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One more reason to take a nap: a new study reported by the University of California, San Diego School of Medicine suggests that REM sleep — also known as dreaming sleep— enhances creative problem solving. While this link has been established for some time (especially in regards to language ability), this study deserves attention because the researchers controlled for a couple key factors to help answer why dreaming encourages creativity.
Essentially, the researchers asked if REM sleep encourages creative connections due to unique ways that the brain operates in that state, or is because in REM sleep we are not interrupted by the distractions of waking life? In other words, is it really about creative thinking, or just a happenstance of environmental factors?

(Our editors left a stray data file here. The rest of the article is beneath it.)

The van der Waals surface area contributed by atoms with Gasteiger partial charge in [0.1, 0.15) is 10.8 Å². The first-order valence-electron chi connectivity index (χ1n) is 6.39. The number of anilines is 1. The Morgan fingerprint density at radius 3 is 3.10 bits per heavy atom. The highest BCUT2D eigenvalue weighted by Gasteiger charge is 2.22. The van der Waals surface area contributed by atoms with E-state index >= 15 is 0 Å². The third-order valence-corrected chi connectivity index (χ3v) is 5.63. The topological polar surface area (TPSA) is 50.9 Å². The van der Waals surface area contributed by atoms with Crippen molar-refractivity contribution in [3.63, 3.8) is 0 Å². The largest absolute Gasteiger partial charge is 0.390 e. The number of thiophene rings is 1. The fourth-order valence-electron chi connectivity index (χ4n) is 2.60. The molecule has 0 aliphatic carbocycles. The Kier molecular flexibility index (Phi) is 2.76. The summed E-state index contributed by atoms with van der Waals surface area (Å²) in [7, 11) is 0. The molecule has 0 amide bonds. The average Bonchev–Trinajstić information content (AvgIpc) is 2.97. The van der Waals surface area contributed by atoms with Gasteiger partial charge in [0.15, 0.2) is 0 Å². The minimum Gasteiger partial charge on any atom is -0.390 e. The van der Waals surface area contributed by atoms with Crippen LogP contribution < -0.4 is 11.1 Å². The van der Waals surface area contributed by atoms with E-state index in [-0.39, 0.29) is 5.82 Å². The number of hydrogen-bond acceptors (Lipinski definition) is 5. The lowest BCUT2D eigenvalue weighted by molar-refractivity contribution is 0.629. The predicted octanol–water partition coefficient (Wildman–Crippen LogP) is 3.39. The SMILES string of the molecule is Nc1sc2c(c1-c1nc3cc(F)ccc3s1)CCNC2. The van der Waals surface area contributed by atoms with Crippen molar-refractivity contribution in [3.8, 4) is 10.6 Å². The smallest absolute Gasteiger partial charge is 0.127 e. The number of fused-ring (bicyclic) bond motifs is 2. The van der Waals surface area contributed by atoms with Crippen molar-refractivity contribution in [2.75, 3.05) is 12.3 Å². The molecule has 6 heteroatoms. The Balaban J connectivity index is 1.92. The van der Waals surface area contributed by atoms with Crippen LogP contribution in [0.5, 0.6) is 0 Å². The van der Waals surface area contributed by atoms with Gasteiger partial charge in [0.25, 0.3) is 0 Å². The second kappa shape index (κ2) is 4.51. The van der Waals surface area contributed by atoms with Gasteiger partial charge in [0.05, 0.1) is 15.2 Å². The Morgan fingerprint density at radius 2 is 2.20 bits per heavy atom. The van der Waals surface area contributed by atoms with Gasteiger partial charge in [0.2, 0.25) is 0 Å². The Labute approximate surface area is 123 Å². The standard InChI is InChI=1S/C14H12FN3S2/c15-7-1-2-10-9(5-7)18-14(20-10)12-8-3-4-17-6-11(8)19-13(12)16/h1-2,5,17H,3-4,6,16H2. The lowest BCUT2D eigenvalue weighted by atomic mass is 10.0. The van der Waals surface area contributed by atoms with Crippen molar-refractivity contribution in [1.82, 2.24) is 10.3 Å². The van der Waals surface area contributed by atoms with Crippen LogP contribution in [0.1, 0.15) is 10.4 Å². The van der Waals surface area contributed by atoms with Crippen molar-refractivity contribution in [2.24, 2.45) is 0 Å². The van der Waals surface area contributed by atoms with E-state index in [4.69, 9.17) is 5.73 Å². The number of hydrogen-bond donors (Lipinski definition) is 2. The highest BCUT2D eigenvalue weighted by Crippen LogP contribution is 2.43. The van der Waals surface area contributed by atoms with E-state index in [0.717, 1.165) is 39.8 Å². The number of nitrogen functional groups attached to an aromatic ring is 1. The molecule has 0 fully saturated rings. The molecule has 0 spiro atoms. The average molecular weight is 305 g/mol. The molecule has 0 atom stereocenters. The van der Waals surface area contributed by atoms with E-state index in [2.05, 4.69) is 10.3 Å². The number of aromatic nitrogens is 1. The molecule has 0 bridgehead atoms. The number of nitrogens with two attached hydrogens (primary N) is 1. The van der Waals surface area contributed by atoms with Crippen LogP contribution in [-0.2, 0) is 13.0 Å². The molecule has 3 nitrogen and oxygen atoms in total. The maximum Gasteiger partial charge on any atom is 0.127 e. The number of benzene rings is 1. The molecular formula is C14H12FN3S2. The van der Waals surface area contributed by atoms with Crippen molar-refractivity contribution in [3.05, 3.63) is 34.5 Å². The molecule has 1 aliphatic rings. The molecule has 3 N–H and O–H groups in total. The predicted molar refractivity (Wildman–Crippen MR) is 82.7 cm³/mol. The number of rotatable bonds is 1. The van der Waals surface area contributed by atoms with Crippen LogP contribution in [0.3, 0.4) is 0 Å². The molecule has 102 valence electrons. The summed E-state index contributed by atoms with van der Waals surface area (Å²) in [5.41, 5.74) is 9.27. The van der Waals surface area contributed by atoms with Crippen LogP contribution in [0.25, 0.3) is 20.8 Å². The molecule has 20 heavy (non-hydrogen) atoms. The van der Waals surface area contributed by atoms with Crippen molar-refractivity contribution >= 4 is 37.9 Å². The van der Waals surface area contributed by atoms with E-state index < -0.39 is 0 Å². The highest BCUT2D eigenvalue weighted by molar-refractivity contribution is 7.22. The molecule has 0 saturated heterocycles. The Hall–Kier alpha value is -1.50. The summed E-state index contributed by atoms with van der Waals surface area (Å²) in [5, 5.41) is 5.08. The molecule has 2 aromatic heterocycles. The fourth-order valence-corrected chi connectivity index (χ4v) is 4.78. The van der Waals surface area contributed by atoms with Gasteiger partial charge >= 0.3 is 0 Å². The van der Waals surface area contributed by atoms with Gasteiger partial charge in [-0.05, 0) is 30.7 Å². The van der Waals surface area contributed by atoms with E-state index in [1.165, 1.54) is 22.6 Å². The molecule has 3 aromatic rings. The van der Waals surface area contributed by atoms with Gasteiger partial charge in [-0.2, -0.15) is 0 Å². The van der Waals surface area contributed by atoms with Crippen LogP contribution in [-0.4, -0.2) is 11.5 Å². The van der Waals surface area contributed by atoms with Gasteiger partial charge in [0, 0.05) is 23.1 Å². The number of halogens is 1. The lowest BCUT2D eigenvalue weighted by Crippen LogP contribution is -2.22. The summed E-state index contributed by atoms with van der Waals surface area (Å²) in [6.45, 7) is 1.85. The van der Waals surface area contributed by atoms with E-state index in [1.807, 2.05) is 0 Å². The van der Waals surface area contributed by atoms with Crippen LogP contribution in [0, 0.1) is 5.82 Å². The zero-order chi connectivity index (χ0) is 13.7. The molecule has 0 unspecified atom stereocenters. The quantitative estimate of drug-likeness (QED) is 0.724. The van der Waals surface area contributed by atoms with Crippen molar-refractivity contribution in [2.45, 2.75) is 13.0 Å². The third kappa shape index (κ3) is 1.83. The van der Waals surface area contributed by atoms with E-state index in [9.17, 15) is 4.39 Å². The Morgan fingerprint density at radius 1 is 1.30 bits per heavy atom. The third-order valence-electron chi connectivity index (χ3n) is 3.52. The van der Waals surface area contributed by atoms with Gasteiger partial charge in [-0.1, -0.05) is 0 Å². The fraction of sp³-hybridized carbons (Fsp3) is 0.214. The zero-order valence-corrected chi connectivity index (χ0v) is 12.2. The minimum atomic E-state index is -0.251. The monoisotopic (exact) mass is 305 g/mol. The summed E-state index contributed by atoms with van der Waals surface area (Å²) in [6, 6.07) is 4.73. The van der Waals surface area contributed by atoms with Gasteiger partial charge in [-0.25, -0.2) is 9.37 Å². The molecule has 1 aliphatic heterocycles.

Or as Al Gore might say, “When dreaming, are we just putting our creativity into a lock box?”
Dreaming Encourages Unique Ways of Thinking
The design: The researchers had participants answer a creativity test about word associations after a good night’s sleep, after naps, and after quiet restful periods. The results showed 40% improvement in the test after REM sleep, suggesting that REM sleep actually fosters unique associations, compared not only to non-REM sleep but also waking consciousness. From the article at ScienceDaily:
“We found that – for creative problems that you’ve already been working on – the passage of time is enough to find solutions,” said Mednick. “However, for new problems, only REM sleep enhances creativity.”
The hypothetical agent of this unleashed creativity? Changes in the soup of neurotransmitters during dreaming sleep. For me, this finding hints at the possibility that REM sleep might have a (testable) evolutionary basis after all. This question is one of the central debates in sleep science: did dreams originate through evolutionary process or are they just applied creatively by humans after the fact?